BMC Software today announced it has formally completed its acquisition of Compuware as part of an expanded effort to modernize mainframe environments.
Bill Miller, president of ZSolutions at BMC, said now that the deal has been closed the combined companies will be able to more tightly integrate Compuware’s Topaz application development and deployment platform with the BMC Automated Mainframe Intelligence platform, as part of an Autonomous Digital Enterprise (ADE) initiative based on ongoing investments BMC is making in AIOps.
Chris O’Malley, CEO of Compuware, said that level of integration will, for example, make it easier to automate the deployment of database and provisioning of mainframe resources using tools from BMC within a set of DevOps processes optimized for mainframe environments.
The goal is to make the mainframe just one more target platform on which DevOps teams can build and deploy applications faster, added O’Malley. That’s becoming a bigger requirement in the wake of the economic downturn brought on by the COVID-19 pandemic, he said, as organizations prioritize digital business transformation initiatives that will inevitably require updates to mainframe applications.
Rather than increasing technical debt by duplicating existing capabilities, O’Malley said more organizations will look to modernize mainframe applications to make them more accessible to a wide variety of front-end applications.
The rate at which IT organizations that deploy applications on mainframes have been adopting DevOps has been uneven at best. Mainframe applications are often considered to be among the most mission-critical in the enterprise. Therefore, IT teams have relied on waterfall processes to build and deploy mainframe applications in a more deliberate fashion.
At the same time, however, the use of Linux on mainframes has increased considerably in the last several years. The applications deployed on Linux operating systems on the mainframe frequently employ the same DevOps processes to deploy applications on Linux running on distributed computing systems.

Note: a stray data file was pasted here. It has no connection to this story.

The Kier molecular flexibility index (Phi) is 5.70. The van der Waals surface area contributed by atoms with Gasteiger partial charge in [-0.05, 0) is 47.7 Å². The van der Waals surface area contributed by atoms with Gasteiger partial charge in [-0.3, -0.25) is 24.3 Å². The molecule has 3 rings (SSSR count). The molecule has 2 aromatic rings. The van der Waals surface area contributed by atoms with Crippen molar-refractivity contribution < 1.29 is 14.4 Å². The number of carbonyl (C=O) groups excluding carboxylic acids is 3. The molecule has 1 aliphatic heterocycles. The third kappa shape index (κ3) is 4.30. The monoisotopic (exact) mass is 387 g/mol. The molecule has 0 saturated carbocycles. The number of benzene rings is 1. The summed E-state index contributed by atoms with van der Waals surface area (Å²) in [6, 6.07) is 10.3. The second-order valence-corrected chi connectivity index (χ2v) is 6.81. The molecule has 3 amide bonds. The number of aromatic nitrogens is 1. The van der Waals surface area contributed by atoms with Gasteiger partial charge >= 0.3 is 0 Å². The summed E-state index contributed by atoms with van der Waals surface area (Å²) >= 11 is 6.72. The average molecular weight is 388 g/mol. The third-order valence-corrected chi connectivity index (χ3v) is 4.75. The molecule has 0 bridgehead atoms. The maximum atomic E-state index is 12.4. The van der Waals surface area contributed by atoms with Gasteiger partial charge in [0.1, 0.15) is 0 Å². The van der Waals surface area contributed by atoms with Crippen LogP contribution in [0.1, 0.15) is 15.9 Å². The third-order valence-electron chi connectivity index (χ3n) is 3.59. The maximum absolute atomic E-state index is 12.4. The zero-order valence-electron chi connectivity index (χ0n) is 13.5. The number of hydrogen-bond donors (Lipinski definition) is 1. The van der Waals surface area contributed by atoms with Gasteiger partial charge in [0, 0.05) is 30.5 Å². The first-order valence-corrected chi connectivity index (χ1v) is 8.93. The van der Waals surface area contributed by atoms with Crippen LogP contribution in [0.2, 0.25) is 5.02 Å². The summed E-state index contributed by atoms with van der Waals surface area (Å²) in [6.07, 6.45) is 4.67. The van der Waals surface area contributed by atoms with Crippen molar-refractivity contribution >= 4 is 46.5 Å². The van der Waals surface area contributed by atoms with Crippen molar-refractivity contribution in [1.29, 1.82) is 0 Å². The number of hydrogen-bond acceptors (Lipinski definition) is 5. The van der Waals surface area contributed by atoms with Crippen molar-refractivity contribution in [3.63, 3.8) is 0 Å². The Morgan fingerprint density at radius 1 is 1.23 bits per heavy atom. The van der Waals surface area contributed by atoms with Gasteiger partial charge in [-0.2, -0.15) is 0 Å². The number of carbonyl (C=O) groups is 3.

BMC’s ambitions, of course, far exceed the mainframe. The company has a portfolio of tools for managing both distributed computing and mainframe platforms. During the economic downturn, BMC is betting many IT teams will be under increased pressure to reduce the total cost of IT by centralizing the management of mainframes and distributed computing systems, among other moves.
Of course, BMC is not the only IT vendor with similar ambitions. IBM and Broadcom, which acquired CA Technologies, are moving down a similar path. IT organizations will need to determine which providers enable them to best streamline management processes.
In the meantime, it remains to be seen how much organizations remain committed to the mainframe. It’s generally not feasible for most organizations to move a transaction processing application running on zOS into the cloud. However, it doesn’t necessarily follow that those IT organizations will continue to invest in building and deploying new applications on mainframes instead of making them more accessible via application programming interfaces (APIs).
Regardless of the strategy adopted, however, it is not likely that after being around for more than 50 years, mainframes will be disappearing anytime soon.